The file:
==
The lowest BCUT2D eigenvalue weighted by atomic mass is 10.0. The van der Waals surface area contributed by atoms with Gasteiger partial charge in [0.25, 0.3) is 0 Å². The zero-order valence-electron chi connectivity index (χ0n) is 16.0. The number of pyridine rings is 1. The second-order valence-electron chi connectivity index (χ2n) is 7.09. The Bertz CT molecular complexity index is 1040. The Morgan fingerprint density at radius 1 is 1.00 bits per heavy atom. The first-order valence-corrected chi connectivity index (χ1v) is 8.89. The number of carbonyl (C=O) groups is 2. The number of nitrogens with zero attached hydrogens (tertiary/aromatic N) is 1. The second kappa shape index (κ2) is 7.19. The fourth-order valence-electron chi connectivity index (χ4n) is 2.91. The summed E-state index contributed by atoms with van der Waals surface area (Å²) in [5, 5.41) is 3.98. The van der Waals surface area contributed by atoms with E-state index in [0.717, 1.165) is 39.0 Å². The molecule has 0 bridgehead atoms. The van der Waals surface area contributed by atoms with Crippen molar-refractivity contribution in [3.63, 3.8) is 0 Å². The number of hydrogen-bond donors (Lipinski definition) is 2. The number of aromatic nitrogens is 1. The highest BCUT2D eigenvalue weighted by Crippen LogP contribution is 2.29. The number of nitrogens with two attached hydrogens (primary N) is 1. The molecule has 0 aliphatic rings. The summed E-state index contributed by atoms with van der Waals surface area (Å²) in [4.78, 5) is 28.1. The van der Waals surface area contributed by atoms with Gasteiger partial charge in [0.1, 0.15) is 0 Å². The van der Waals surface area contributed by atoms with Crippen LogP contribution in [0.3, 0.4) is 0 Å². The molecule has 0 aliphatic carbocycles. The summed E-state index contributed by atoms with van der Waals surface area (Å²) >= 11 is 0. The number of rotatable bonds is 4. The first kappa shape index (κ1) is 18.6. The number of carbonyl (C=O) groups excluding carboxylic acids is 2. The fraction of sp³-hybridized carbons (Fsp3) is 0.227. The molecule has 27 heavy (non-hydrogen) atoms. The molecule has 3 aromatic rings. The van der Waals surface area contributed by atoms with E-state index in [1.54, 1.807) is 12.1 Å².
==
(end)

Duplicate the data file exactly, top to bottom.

The lowest BCUT2D eigenvalue weighted by atomic mass is 10.0. The van der Waals surface area contributed by atoms with Gasteiger partial charge in [0.25, 0.3) is 0 Å². The zero-order valence-electron chi connectivity index (χ0n) is 16.0. The number of pyridine rings is 1. The second-order valence-electron chi connectivity index (χ2n) is 7.09. The Bertz CT molecular complexity index is 1040. The Morgan fingerprint density at radius 1 is 1.00 bits per heavy atom. The first-order valence-corrected chi connectivity index (χ1v) is 8.89. The number of carbonyl (C=O) groups is 2. The number of nitrogens with zero attached hydrogens (tertiary/aromatic N) is 1. The second kappa shape index (κ2) is 7.19. The fourth-order valence-electron chi connectivity index (χ4n) is 2.91. The summed E-state index contributed by atoms with van der Waals surface area (Å²) in [5, 5.41) is 3.98. The van der Waals surface area contributed by atoms with E-state index in [0.717, 1.165) is 39.0 Å². The molecule has 0 bridgehead atoms. The van der Waals surface area contributed by atoms with Crippen molar-refractivity contribution in [3.63, 3.8) is 0 Å². The number of hydrogen-bond donors (Lipinski definition) is 2. The number of aromatic nitrogens is 1. The highest BCUT2D eigenvalue weighted by Crippen LogP contribution is 2.29. The number of nitrogens with two attached hydrogens (primary N) is 1. The molecule has 0 aliphatic rings. The summed E-state index contributed by atoms with van der Waals surface area (Å²) in [4.78, 5) is 28.1. The van der Waals surface area contributed by atoms with Gasteiger partial charge in [0.1, 0.15) is 0 Å². The van der Waals surface area contributed by atoms with Crippen LogP contribution in [0.3, 0.4) is 0 Å². The molecule has 0 aliphatic carbocycles. The summed E-state index contributed by atoms with van der Waals surface area (Å²) >= 11 is 0. The number of rotatable bonds is 4. The first kappa shape index (κ1) is 18.6. The number of carbonyl (C=O) groups excluding carboxylic acids is 2. The fraction of sp³-hybridized carbons (Fsp3) is 0.227. The molecule has 27 heavy (non-hydrogen) atoms. The molecule has 3 aromatic rings. The van der Waals surface area contributed by atoms with E-state index in [1.54, 1.807) is 12.1 Å².